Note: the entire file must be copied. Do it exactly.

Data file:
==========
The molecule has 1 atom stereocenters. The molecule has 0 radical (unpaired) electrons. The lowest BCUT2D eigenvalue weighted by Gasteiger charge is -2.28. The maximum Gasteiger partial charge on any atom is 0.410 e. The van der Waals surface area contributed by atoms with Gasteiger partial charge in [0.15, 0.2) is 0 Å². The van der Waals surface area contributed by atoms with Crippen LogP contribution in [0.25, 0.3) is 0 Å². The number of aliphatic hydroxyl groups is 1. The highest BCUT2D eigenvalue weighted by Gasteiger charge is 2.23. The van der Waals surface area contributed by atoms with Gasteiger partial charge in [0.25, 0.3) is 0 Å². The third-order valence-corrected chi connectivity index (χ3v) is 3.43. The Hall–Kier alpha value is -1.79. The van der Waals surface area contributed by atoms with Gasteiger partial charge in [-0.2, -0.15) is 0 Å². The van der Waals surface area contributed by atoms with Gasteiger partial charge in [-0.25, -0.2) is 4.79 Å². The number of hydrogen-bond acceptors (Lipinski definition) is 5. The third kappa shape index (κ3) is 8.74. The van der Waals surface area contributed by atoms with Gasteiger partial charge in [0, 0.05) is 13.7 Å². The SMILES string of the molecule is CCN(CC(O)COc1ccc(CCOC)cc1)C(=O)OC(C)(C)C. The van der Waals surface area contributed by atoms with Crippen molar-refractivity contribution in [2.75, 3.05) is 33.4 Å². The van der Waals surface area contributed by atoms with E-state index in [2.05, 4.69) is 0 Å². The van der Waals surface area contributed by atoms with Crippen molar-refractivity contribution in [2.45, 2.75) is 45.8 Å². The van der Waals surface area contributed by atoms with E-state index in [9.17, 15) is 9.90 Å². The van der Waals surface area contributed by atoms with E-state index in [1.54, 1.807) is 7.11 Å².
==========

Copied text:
The molecule has 1 atom stereocenters. The molecule has 0 radical (unpaired) electrons. The lowest BCUT2D eigenvalue weighted by Gasteiger charge is -2.28. The maximum Gasteiger partial charge on any atom is 0.410 e. The van der Waals surface area contributed by atoms with Gasteiger partial charge in [0.15, 0.2) is 0 Å². The van der Waals surface area contributed by atoms with Crippen LogP contribution in [0.25, 0.3) is 0 Å². The number of aliphatic hydroxyl groups is 1. The highest BCUT2D eigenvalue weighted by Gasteiger charge is 2.23. The van der Waals surface area contributed by atoms with Gasteiger partial charge in [0.25, 0.3) is 0 Å². The third-order valence-corrected chi connectivity index (χ3v) is 3.43. The Hall–Kier alpha value is -1.79. The van der Waals surface area contributed by atoms with Gasteiger partial charge in [-0.2, -0.15) is 0 Å². The van der Waals surface area contributed by atoms with Gasteiger partial charge in [-0.25, -0.2) is 4.79 Å². The number of hydrogen-bond acceptors (Lipinski definition) is 5. The third kappa shape index (κ3) is 8.74. The van der Waals surface area contributed by atoms with Gasteiger partial charge in [0, 0.05) is 13.7 Å². The SMILES string of the molecule is CCN(CC(O)COc1ccc(CCOC)cc1)C(=O)OC(C)(C)C. The van der Waals surface area contributed by atoms with Crippen molar-refractivity contribution in [2.75, 3.05) is 33.4 Å². The van der Waals surface area contributed by atoms with E-state index in [2.05, 4.69) is 0 Å². The van der Waals surface area contributed by atoms with Crippen molar-refractivity contribution in [2.45, 2.75) is 45.8 Å². The van der Waals surface area contributed by atoms with E-state index in [9.17, 15) is 9.90 Å². The van der Waals surface area contributed by atoms with E-state index in [1.54, 1.807) is 7.11 Å².